Skip to content

Attribute columns

This page discusses what an attribute column is, where one should be used, and how one can be defined.

For a detailed look at an attribute column's configuration options, see the Reference table at the bottom of this page.

What is an attribute column?

Attribute columns describe or provide additional context to the data set's observed values. They do not identify a particular sub-set of the data set's population. If the column you are configuring does identify such a sub-set of the population, then it is probably a dimension.

When to use one

Unlike dimensions, observations, measures and units, attributes are optional components of a data cube. Their primary usage is to qualify observed values by providing additional context about individual data points. Two common examples of attributes are observation status and confidence intervals.

Year Location Number of Arthur's Bakes Average customer spend Status 95% CI (lower bound) 95% CI (upper bound)
2022 London 35 7.85 Provisional 6.54 8.06

In the table above, there are three attribute columns: Status, 95% CI (lower bound) and 95% CI (upper bound).

The Status attribute column indicates whether the observed value is Provisional or Final, and applies to all of the observed values in this data set.

The 95% CI (lower bound) and 95% CI (upper bound) attribute columns contain the lower and upper bounds of the 95% confidence interval for the Average customer spend observed values.

Resources vs Literals

The configuration of attribute columns in your data set will depend primarily on whether you choose to represent the attribute as a Resource or a Literal.

Resource attributes are suitable for categorical values which can be reused as linked data. Given that the goal of the csvcubed project is to simplify the process of creating 5-star linked data from CSV files, using Resource attributes in your data cube where appropriate is encouraged.

Observation status is a good example of a Resource attribute, since there are a number of categories (Provisional, Final etc) which describe the observed value.

See the Resource attributes page for more information on how to configure these columns.

Literal attributes are simple values and are not linked data. You should only use Literal attributes when your attribute values are not categorical.

Confidence intervals are a good example of when the use of Literal attributes is appropriate, as the attribute values are numeric (i.e. not categorical), and each value is unique to the observed value it qualifies.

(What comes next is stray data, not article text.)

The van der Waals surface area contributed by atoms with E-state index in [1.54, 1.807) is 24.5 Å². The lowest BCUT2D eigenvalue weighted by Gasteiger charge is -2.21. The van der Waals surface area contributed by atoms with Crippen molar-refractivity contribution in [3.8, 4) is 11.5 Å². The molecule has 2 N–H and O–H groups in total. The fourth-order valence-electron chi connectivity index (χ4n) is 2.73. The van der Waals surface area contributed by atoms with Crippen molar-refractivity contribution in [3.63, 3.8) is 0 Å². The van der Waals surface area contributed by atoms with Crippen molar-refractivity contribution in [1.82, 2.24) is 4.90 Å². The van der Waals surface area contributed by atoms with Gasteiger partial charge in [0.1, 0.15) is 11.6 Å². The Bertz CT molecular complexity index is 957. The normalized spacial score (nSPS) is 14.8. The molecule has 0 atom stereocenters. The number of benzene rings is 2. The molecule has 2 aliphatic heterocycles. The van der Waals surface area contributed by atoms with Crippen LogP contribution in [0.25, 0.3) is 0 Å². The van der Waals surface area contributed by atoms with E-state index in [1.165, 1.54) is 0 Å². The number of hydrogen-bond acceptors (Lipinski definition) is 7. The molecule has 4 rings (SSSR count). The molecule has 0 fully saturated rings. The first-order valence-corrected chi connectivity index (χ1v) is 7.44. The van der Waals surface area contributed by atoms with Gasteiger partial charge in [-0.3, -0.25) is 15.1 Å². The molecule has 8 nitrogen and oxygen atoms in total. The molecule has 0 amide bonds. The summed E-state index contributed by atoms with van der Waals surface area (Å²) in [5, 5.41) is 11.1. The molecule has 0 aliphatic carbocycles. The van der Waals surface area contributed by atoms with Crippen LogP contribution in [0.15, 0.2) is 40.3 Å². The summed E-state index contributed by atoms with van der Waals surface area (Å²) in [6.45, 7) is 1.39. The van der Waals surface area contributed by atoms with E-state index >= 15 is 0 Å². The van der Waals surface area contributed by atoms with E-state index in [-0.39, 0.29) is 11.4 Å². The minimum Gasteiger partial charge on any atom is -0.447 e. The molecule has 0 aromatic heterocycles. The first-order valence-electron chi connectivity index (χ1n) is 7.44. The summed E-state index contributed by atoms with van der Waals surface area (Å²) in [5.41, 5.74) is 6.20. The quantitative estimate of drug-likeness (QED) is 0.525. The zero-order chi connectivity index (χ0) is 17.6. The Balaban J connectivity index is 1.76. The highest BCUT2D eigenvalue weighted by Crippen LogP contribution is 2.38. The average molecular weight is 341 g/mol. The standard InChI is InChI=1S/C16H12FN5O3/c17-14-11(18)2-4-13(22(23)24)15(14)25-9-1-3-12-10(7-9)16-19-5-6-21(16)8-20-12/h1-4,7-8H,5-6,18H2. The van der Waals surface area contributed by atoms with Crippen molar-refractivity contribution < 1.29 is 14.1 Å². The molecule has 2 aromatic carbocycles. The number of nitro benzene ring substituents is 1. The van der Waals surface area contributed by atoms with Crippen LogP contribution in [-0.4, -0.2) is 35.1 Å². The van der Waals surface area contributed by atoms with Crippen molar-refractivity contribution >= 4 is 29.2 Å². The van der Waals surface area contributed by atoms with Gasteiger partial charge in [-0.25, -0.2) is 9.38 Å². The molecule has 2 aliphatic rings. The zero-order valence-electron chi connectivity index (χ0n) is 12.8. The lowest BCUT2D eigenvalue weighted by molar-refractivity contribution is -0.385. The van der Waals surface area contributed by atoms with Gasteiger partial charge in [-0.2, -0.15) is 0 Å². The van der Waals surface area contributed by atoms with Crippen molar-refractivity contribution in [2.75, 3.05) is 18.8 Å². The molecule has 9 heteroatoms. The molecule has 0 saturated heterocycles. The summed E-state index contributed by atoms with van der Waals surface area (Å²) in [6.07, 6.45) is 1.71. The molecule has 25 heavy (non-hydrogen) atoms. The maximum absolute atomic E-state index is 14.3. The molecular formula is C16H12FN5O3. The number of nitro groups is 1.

See the Literal attributes page for more information on how to configure these columns.

Basic configuration

As mentioned above, the configuration of attribute columns will depend on whether you choose to represent them as Resources or Literals. Please refer to the Resource attributes and Literal attributes pages for further information.

Describing observations

In a pivoted shape data set with multiple observations columns, attributes must be explicitly associated with the observed values they qualify. In the example below, there are two attribute columns, Number of Stores Status and Revenue Status, which qualify the Number of Arthur's Bakes and Revenue columns respectively.

Year Location Number of Arthur's Bakes Number of Stores Status Revenue Revenue Status
2022 London 35 Provisional 25 Provisional
2021 Cardiff 26 Final 18 Final

This can be configured as follows:

{ ...
   "columns": {
      "Number of Stores Status": {
         "type": "attribute",
         "describes_observations": "Number of Arthur's Bakes"
      "Revenue Status": {
         "type": "attribute",
         "describes_observations": "Revenue"

The describes_observations field has been used to associate each attribute with the observed values it qualifies. The formatting of the fields' values (in this case, Number of Arthur's Bakes and Revenue) must match the relevant column titles exactly in order for csvcubed to recognise the association.


This table shows a list of the possible fields that can be entered when configuring an attribute column.

field name description default value
type The type of the column; to configure an attribute column use the value attribute (Required) dimension
label The title of the column (Optional) The capital case of the header in the CSV file with spaces replacing underscores
description A description of the contents of the column (Optional) none
definition_uri A URI of a resource to show how the column is created/managed (e.g. a URI of a PDF explaining a list of attribute values) (Optional) none
required If this boolean value is true csvcubed will flag to the user if there are blank values in this column (Optional) false
data_type (Literal attributes only) The XML data type of the contents of the column. If this is provided it becomes a Literal attribute column (Optional) none
values (New Resource Attributes only) If automatically-generated attributes are desired, a boolean value of true is used to signify to csvcubed to create Resource attributes from values in this column; otherwise this should be a list of attribute value objects defining the attributes used in the column. See Attribute values configuration for more details. (Optional) none
from_template (New/Existing Resource Attributes only) Use a column template (Optional) none
from_existing The URI of the resource for reuse/extension (Optional) none
describes_observations Associates this attribute with the relevant observation values. This is only necessary for pivoted shape data sets with multiple observation value columns. (Optional) none
cell_uri_template (Existing Resource Attributes only) Used to define a template to map the cell values in this column to URIs (Optional) none